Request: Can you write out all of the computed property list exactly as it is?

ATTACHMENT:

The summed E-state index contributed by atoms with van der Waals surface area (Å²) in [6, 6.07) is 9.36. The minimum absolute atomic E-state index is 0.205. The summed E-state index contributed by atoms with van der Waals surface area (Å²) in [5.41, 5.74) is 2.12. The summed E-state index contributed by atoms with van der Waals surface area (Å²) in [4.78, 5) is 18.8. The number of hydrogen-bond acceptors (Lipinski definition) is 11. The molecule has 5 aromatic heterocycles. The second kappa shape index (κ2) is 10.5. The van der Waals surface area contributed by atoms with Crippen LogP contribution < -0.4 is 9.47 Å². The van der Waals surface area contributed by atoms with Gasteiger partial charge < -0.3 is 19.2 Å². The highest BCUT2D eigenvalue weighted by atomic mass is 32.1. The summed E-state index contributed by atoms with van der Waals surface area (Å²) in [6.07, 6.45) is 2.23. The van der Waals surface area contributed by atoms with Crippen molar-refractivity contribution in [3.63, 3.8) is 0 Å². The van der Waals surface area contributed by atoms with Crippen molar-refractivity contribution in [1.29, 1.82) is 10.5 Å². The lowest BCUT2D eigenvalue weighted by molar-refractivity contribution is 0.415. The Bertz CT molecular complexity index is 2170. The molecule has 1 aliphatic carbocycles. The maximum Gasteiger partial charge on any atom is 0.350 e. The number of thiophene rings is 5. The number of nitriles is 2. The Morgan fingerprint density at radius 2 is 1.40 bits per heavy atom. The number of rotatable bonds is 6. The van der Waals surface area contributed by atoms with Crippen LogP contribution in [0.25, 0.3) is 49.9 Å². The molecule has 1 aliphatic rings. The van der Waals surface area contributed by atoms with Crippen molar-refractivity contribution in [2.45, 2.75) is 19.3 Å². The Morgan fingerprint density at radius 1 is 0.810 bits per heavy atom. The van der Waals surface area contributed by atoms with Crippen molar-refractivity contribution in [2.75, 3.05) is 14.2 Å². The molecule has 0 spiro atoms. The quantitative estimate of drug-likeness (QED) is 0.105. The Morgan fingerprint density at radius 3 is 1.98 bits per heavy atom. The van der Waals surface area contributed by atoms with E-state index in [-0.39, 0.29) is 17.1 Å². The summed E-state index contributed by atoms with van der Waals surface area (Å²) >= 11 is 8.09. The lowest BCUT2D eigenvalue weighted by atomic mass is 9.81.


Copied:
The summed E-state index contributed by atoms with van der Waals surface area (Å²) in [6, 6.07) is 9.36. The minimum absolute atomic E-state index is 0.205. The summed E-state index contributed by atoms with van der Waals surface area (Å²) in [5.41, 5.74) is 2.12. The summed E-state index contributed by atoms with van der Waals surface area (Å²) in [4.78, 5) is 18.8. The number of hydrogen-bond acceptors (Lipinski definition) is 11. The molecule has 5 aromatic heterocycles. The second kappa shape index (κ2) is 10.5. The van der Waals surface area contributed by atoms with Crippen LogP contribution < -0.4 is 9.47 Å². The van der Waals surface area contributed by atoms with Gasteiger partial charge < -0.3 is 19.2 Å². The highest BCUT2D eigenvalue weighted by atomic mass is 32.1. The summed E-state index contributed by atoms with van der Waals surface area (Å²) in [6.07, 6.45) is 2.23. The van der Waals surface area contributed by atoms with Crippen molar-refractivity contribution in [3.63, 3.8) is 0 Å². The van der Waals surface area contributed by atoms with Crippen molar-refractivity contribution in [1.29, 1.82) is 10.5 Å². The lowest BCUT2D eigenvalue weighted by molar-refractivity contribution is 0.415. The Bertz CT molecular complexity index is 2170. The molecule has 1 aliphatic carbocycles. The maximum Gasteiger partial charge on any atom is 0.350 e. The number of thiophene rings is 5. The number of nitriles is 2. The Morgan fingerprint density at radius 2 is 1.40 bits per heavy atom. The number of rotatable bonds is 6. The van der Waals surface area contributed by atoms with Crippen LogP contribution in [0.25, 0.3) is 49.9 Å². The molecule has 1 aliphatic rings. The van der Waals surface area contributed by atoms with Crippen molar-refractivity contribution in [2.45, 2.75) is 19.3 Å². The Morgan fingerprint density at radius 1 is 0.810 bits per heavy atom. The van der Waals surface area contributed by atoms with Crippen molar-refractivity contribution in [2.75, 3.05) is 14.2 Å². The molecule has 0 spiro atoms. The quantitative estimate of drug-likeness (QED) is 0.105. The Morgan fingerprint density at radius 3 is 1.98 bits per heavy atom. The van der Waals surface area contributed by atoms with E-state index in [-0.39, 0.29) is 17.1 Å². The summed E-state index contributed by atoms with van der Waals surface area (Å²) >= 11 is 8.09. The lowest BCUT2D eigenvalue weighted by atomic mass is 9.81.